New Jersey Democrats Reach Budget Deal, Avoid Shutdown

new jersey budget
Gov. Phil Murphy (C) speaks during a news conference announcing a budget deal between him and Democratic legislative leaders, including Assembly Speaker Craig Coughlin (L) (D-Woodbridge, N.J.) and Sen. Stephen Sweeney (R) (D-New Deptford, N.J.), Saturday, June 30, 2018, in Trenton, N.J. (AP Photo/Julio Cortez)

New Jersey Gov. Phil Murphy and Democratic legislative leaders reached a deal Saturday night on a $37.4 billion budget that hikes taxes on the wealthy and some businesses and averts the state’s second consecutive government shutdown.

Just hours ahead of a midnight deadline, the Democratic governor announced the deal with Assembly Speaker Craig Coughlin, Senate President Steve Sweeney and other lawmakers at his office. They mended disagreements over which taxes to raise and presented a budget that boosts spending in the pension, transit and education.

The announcement means the state’s parks, beaches and Motor Vehicle Commission will remain open as the July 4 holiday approaches. Last year, Republican Gov. Chris Christie and the Democrat-controlled Legislature failed to agree on a budget and state government was shuttered for three days. It ended after photos of Christie sitting on a public beach that was closed because of the shutdown created a national stir.

“Today the era of budget gimmicks is ending and the era of a stronger and fairer New Jersey for every family is just beginning,” Murphy said.

The deal finances spending increases by raising the income tax on people making $5 million and above from 8.97 percent to 10.75 percent. It also raises the business tax on companies making more than $1 million by an average of 2 percent over four years. The increase expires after four years.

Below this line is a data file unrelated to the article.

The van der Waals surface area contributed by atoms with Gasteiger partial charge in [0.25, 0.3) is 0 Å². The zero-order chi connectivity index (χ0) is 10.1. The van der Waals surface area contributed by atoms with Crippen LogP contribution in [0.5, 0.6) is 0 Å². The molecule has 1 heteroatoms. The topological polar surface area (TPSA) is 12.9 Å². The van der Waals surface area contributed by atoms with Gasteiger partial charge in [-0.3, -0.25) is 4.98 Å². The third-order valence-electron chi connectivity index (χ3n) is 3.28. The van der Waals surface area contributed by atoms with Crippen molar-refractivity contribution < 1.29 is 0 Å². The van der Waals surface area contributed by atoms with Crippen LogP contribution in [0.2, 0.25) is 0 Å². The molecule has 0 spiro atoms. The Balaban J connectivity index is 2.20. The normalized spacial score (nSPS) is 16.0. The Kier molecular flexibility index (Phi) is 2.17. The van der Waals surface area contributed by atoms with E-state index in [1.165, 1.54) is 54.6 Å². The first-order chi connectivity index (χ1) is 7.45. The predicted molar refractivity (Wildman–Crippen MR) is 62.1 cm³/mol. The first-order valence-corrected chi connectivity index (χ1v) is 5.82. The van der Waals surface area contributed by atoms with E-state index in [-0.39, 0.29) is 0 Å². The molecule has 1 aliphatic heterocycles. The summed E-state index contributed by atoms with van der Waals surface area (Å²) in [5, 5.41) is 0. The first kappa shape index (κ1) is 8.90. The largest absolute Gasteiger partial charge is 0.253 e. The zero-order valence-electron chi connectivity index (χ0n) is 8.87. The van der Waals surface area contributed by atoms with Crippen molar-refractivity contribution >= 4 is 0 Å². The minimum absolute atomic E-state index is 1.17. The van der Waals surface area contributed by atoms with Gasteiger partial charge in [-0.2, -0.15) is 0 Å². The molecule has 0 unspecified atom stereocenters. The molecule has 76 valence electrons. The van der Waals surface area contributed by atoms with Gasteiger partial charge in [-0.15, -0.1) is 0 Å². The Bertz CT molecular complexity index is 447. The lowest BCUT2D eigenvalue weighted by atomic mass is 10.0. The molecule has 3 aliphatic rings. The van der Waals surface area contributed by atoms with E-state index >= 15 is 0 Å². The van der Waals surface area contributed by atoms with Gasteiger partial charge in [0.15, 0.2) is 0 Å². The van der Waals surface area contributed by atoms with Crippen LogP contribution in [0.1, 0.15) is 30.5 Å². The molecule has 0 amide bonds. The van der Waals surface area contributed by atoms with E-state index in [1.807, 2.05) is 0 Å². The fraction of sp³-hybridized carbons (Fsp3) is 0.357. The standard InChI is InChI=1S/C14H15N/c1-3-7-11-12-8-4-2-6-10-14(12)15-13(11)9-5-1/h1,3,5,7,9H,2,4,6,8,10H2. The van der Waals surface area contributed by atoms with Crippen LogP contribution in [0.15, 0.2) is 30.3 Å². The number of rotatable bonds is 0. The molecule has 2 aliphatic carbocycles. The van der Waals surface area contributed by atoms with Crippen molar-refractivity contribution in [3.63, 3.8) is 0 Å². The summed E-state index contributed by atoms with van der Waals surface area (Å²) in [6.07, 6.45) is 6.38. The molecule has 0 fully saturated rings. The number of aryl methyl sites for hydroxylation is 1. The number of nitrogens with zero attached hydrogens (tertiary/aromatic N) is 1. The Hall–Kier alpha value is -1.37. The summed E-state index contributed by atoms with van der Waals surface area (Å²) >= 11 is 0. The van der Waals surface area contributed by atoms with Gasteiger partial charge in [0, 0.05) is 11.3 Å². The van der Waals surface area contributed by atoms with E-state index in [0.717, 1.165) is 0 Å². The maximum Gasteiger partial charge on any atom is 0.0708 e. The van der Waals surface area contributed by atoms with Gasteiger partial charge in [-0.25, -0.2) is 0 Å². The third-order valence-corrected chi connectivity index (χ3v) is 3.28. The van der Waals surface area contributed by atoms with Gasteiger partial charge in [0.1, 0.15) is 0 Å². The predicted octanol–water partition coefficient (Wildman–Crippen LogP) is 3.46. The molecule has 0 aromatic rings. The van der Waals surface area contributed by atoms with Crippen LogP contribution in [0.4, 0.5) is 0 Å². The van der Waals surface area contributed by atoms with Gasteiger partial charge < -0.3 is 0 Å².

There will be no broad sales tax increase as part of the deal, though that tax will be levied on e-cigarettes and lodgings like Airbnb. But the agreement doesn’t include a tax hike on rental properties at the shore or real estate transactions, proposals that were considered earlier this week.

The clash over raising taxes got heated at times, with Murphy and Sweeney comparing one another to Republican Chris Christie, who left office this year.

Much of the debate has centered on how much to raise taxes. Murphy has made a tax on income over $1 million — a key campaign promise backed by liberal organizations and labor — a sticking point.

Lawmakers worried millionaires would flee the state, and instead sent Murphy a $36.5 billion budget paid for in part by a tiered hike in the tax on business, which they say firms can afford because of the federal tax cuts.

In the end, Murphy said he agreed to levy the higher income tax on people making $5 million because lawmakers agreed to the 10.75 percent, up from their earlier proposal of 9.95 percent.